What to do with this activity?
Here's a free ebook you can download and read at bedtime.
The story is called "Axle, the Freeway Cat". Axle works as a litter collector for the Department of Highways and lives in an abandoned car under the flyover. He seems quite happy, but is all alone in a busy world. One day there is a big traffic jam, and he finds a friend. After you read it, have a conversation about Axle and modern city life.
This book is from the non-profit International Children's Digital Library which has the world’s largest digital collection of children’s books. The digital library collection includes 4,619 books in 59 languages. Explore the website and you might find some treasures in English or other languages to read with your child.
By the way, in Ireland we would use the word "motorway" for "freeway" or "highway".
Why am I doing this?
The written word is everywhere and by pointing out words around you everyday, your child will realise the usefulness of reading and how it brings information and knowledge of the wider world into your lives.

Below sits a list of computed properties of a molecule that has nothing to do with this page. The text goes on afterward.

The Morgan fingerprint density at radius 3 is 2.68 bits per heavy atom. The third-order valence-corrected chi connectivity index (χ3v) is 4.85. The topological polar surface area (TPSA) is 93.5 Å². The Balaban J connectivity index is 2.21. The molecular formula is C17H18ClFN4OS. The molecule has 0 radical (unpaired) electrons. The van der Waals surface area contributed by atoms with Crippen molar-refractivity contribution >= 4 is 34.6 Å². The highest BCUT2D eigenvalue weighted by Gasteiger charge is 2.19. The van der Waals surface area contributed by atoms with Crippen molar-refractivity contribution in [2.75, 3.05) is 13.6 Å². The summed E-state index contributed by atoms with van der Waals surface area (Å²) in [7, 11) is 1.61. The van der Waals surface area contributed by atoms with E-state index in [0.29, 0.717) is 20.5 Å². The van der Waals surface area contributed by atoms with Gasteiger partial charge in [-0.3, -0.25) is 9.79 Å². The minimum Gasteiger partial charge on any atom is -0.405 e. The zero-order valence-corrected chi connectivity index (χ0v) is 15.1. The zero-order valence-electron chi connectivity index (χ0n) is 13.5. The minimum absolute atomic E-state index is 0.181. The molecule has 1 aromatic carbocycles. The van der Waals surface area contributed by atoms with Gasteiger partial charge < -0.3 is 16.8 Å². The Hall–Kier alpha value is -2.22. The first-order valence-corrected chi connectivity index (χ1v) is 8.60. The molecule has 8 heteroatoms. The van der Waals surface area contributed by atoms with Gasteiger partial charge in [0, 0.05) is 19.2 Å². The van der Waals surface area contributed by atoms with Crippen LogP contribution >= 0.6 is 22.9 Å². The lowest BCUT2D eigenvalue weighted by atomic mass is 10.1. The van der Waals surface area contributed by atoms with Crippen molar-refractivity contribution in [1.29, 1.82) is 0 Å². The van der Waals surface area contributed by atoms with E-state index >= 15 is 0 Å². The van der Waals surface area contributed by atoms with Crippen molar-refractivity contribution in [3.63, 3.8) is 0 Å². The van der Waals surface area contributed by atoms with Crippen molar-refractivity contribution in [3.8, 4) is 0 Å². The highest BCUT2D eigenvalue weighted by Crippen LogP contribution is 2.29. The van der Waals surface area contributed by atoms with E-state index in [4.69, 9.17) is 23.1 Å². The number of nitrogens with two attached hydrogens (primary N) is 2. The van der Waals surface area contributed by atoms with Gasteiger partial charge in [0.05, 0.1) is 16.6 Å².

Reading together shows your child that you think reading is important. It helps your child to link the words on the page to how they are spoken and to begin to recognise words.
How can I do more?
Encourage your child to read by giving them books or information about what they are interested in, for example, if they are interested in cars, give them books about cars – it’s a great motivator. Use comics, magazines and newspapers to provide lots of new words and facts. Your child can use the pictures for information about the words they are reading.
Read longer books to your child. This will help with memory.
You could do ‘paired reading’ – your child chooses a book or comic to read.
- At first, both of you read aloud together. When the child is ready, they carry on reading alone.
- If they don’t know a word, you say it for them and both of you continue to read together until they are ready to read alone again.
- No pressure is made to get them to read by themselves. They only do it when they are ready. This is useful with older children when they find text books difficult.
Your child might like to practise their reading skills by reading to younger children.
Discuss with your child’s teacher if they are having difficulty reading.
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